Yes, through the data gathered by LAMP, scientists discovered that small amounts of water moved around on the surface of the Moon. And early on in the lunar day, the molecules were found to be intertwined with the Moon’s soil – so, before the face of the Moon heated up. However, come noon – when surface temperatures were at their highest – the water started to travel.
It seems that, after midday, water molecules are released from the lunar soil and bounce across the surface of the Moon. Following this, they usually come to rest in an area that is sufficiently cool enough for them to stay put. Alternatively, the molecules may populate the Moon’s barely existent atmosphere for a while; when temperatures drop again, though, they return to the lunar soil.
And such findings may have been music to the ears of Dr. Michael Poston, who works at the Southwest Research Institute in San Antonio, Texas. After all, he has spent much of his career researching the Moon’s water reserves. Prior to working on LAMP, for example, Poston had conducted experiments on lunar samples – including water – that had been collected by the Apollo space missions.
Simply put, Poston and others working in the field may have been enthused because the data gave them an idea of how much energy was needed to release water molecules from the lunar landscape. In addition, the information helped researchers comprehend further how water remains on the surface of the Moon. And understanding these two processes would be vital if Earthly visitors to the heavenly body are ever to harness such a resource on future missions.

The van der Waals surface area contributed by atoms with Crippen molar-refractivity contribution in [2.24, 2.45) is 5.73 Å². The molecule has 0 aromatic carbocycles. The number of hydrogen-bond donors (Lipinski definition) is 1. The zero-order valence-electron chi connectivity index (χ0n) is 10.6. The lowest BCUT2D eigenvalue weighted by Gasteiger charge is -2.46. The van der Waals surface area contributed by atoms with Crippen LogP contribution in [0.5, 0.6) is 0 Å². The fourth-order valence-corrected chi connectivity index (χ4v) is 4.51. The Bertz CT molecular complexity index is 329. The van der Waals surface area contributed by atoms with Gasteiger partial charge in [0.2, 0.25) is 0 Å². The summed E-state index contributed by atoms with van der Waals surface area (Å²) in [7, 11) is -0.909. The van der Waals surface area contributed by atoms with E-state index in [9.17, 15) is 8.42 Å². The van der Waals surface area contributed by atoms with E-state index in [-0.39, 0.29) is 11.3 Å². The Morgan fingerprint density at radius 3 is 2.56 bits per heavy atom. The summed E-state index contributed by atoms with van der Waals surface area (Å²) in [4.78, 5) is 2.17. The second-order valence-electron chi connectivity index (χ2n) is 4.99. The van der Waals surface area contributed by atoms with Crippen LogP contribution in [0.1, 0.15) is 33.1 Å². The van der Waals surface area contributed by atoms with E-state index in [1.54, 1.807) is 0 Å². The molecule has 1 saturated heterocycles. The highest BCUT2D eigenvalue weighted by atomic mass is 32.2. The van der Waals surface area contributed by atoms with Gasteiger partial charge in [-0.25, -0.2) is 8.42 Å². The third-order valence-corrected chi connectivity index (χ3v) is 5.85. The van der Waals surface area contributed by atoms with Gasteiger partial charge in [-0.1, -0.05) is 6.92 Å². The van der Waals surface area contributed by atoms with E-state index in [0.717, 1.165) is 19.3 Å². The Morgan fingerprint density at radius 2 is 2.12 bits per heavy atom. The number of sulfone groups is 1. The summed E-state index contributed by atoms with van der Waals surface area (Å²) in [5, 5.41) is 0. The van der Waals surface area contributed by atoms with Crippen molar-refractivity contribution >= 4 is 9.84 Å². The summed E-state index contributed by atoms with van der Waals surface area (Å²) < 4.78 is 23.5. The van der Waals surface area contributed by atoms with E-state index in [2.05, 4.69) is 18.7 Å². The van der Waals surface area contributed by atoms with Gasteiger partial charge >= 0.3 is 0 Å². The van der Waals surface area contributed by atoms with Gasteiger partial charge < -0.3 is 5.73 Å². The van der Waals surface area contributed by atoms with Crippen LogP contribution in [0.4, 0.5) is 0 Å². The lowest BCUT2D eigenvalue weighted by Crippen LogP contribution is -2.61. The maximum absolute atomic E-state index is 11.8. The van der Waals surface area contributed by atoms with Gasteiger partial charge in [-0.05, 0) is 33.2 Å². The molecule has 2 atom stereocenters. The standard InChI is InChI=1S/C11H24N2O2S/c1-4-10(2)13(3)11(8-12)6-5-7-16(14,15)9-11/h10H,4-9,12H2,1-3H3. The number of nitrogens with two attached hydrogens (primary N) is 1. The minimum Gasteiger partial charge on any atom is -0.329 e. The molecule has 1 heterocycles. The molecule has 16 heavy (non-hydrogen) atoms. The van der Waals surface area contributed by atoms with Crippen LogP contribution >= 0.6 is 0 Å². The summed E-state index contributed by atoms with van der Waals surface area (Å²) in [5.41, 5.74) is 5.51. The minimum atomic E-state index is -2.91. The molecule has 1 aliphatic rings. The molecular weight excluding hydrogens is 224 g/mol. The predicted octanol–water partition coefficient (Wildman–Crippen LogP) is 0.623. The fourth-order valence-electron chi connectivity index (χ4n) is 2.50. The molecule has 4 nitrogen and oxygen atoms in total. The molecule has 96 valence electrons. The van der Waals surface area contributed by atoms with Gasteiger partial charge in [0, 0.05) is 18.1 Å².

In the NASA statement, Poston revealed, “Lunar hydration is tricky to measure from orbit due to the complex way that light reflects off the lunar surface. Previous research reported quantities of hopping water molecules that were too large to explain with known physical processes. I’m excited about these latest results because the amount of water interpreted here is consistent with what lab measurements indicate is possible.”
And in the NASA statement, Dr. Kurt Retherford – Poston’s colleague at the Southwest Research Institute and lead investigator of the LAMP instrument – also expressed his excitement over the discovery. Retherford said, “This is an important new result about lunar water – a hot topic as our nation’s space program returns to a focus on lunar exploration.”
Retherford further revealed how the team of scientists had used technology to follow the Moon’s water in a even closer manner than ever before. “We recently converted the LAMP’s light collection mode to measure reflected signals on the lunar dayside with more precision, allowing us to track more accurately where the water is and how much is present,” he explained.